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The Haunted Bookshop Christopher Morley

Again the Narrative is Retarded

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Baudelaire has a touching poem about an albatross, which you would like--describing the poet's soul superb in its own free azure-- but helpless, insulted, ugly, clumsy when striving to walk on common earth-- or rather, on a deck, where sailors torment it with tobacco pipes, etc.

You can imagine what evenings I have here among my shelves, now the long dark nights are come! Of course until ten o'clock, when I shut up shop, I am constantly interrupted--as I have been during this letter, once to sell a copy of Helen's Babies and once to sell The Ballad of Reading Gaol, so you can see how varied are my clients' tastes! But later on, after we have had our evening cocoa and Helen has gone to bed, I prowl about the place, dipping into this and that, fuddling myself with speculation. How clear and bright the stream of the mind flows in those late hours, after all the sediment and floating trash of the day has drained off! Sometimes I seem to coast the very shore of Beauty or Truth, and hear the surf breaking on those shining sands. Then some offshore wind of weariness or prejudice bears me away again. Have you ever come across Andreyev's Confessions of a Little Man During Great Days? One of the honest books of the War. The Little Man ends his confession thus--

My anger has left me, my sadness returned, and once more the tears flow. Whom can I curse, whom can I judge, when we are all alike unfortunate? Suffering is universal; hands are outstretched to each other, and when they touch . . . the great solution will come. My heart is aglow, and I stretch out my hand and cry, "Come, let us join hands! I love you, I love you!"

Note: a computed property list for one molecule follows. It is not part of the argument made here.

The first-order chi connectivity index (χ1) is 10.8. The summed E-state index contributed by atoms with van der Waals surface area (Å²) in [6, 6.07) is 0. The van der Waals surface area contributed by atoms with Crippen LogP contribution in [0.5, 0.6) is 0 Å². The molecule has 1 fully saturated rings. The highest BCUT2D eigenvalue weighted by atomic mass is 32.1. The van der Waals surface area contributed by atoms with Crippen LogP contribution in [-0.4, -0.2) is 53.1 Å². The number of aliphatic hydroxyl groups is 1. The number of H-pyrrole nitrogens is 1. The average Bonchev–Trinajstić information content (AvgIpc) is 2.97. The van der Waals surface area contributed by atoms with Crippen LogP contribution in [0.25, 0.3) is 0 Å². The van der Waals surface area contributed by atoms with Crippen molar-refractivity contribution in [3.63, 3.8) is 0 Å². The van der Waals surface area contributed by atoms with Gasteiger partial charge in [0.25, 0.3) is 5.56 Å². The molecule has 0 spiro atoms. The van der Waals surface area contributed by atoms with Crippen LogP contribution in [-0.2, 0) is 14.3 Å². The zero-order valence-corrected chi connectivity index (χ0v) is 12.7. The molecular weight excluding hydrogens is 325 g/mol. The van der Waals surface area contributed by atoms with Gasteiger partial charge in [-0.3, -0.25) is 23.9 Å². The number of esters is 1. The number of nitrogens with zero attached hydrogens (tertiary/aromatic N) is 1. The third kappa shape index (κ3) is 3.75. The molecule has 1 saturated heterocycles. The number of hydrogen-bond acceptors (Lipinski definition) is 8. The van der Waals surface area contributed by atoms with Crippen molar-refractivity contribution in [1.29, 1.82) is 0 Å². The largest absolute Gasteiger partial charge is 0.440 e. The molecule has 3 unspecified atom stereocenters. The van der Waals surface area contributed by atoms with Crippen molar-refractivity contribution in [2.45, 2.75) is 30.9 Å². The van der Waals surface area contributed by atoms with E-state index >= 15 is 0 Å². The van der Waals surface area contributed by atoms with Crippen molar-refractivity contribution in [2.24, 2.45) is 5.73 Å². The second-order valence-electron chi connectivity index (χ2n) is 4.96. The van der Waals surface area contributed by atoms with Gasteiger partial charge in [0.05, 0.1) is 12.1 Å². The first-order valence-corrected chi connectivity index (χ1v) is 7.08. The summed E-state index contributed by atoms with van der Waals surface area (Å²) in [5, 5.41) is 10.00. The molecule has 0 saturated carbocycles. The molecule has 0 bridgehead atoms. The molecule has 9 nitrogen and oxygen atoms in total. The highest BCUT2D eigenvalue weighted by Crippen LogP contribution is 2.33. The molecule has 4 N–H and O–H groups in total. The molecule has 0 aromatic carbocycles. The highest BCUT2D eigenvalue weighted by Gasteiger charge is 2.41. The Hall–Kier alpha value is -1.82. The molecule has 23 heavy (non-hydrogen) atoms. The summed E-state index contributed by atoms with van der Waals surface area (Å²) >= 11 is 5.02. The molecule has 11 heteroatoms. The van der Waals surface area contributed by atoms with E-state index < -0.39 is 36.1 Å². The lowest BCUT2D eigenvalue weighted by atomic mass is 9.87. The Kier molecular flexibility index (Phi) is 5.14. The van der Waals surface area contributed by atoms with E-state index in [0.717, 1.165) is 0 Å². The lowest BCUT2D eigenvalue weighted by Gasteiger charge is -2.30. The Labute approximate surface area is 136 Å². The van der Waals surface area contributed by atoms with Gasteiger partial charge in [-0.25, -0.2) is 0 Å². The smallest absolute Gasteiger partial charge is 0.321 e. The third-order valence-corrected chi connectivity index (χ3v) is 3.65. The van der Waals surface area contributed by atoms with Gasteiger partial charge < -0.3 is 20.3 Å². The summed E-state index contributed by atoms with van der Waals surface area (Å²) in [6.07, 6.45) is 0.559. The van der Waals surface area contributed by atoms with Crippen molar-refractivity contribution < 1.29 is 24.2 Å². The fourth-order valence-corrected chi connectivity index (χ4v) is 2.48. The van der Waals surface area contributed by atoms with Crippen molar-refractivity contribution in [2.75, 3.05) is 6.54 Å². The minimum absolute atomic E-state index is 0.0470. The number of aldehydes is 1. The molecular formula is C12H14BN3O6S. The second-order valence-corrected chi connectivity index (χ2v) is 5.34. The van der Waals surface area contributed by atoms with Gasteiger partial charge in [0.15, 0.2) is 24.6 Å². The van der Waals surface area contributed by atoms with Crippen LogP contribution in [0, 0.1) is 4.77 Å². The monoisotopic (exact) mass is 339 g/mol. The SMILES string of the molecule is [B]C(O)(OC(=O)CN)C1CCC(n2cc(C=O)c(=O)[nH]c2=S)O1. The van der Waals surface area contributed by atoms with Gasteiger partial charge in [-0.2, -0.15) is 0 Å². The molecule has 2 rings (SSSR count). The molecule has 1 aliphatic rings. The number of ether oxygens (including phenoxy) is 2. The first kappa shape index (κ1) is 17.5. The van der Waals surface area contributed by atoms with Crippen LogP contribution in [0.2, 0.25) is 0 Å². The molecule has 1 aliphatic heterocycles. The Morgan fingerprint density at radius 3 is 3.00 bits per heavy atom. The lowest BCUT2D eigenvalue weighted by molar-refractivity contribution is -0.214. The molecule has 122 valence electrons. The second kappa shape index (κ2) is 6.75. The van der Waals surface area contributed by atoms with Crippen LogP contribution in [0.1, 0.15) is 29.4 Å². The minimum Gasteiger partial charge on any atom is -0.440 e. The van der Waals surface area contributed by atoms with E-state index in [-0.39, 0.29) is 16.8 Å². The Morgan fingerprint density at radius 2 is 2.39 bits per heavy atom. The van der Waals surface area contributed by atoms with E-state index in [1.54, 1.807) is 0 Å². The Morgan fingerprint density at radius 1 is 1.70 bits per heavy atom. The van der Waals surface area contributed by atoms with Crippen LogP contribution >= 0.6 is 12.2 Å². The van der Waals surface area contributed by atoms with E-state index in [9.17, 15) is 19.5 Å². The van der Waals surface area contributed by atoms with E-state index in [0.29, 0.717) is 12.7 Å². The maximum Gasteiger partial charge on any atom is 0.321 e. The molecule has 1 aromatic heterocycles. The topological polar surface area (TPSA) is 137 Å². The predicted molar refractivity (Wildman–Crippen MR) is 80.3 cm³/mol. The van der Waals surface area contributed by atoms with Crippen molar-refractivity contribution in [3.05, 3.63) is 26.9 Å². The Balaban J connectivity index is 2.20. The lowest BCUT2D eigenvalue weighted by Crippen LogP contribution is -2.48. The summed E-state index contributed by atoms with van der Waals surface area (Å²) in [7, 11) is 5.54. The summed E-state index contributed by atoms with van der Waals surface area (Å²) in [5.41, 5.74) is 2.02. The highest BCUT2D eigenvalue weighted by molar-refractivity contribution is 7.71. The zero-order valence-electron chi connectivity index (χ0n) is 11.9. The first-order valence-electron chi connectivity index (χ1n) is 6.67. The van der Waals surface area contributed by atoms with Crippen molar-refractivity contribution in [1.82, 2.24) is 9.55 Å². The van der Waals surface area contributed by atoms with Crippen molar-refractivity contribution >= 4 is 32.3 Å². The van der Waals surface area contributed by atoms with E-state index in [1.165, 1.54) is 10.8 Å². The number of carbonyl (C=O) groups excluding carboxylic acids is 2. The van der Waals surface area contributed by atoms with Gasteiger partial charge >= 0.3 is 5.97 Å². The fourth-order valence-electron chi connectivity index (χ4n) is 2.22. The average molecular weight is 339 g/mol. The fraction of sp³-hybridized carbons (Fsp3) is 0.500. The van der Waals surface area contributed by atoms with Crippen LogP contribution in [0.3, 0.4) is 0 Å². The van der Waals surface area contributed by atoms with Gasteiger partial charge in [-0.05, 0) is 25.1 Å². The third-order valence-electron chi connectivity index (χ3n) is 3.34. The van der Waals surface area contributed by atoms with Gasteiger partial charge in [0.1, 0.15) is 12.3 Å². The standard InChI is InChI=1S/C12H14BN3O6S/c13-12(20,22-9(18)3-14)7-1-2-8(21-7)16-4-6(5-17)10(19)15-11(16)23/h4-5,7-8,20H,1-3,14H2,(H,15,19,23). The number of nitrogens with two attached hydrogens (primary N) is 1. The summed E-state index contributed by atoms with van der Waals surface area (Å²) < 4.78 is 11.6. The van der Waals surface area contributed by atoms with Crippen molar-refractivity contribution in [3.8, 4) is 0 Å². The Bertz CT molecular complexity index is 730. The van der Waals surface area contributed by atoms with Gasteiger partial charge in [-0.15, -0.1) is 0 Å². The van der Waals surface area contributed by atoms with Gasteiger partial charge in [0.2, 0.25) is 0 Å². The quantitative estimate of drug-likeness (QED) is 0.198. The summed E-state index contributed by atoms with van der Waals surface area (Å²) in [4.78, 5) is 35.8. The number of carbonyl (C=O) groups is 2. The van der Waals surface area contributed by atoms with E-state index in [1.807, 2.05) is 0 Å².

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And of course, as soon as one puts one's self in that frame of mind someone comes along and picks your pocket. . . . I suppose we must teach ourselves to be too proud to mind having our pockets picked!

Did it ever occur to you that the world is really governed by BOOKS? The course of this country in the War, for instance, has been largely determined by the books Wilson has read since he first began to think! If we could have a list of the principal books he has read since the War began, how interesting it would be.

Here's something I'm just copying out to put up on my bulletin board for my customers to ponder. It was written by Charles Sorley, a young Englishman who was killed in France in 1915. He was only twenty years old--


You are blind like us. Your hurt no man designed, And no man claimed the conquest of your land. But gropers both through fields of thought confined We stumble and we do not understand. You only saw your future bigly planned, And we, the tapering paths of our own mind, And in each other's dearest ways we stand, And hiss and hate. And the blind fight the blind. When it is peace, then we may view again With new-won eyes each other's truer form And wonder. Grown more loving-kind and warm We'll grasp firm hands and laugh at the old pain, When it is peace. But until peace, the storm The darkness and the thunder and the rain.

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The Haunted Bookshop
Christopher Morley

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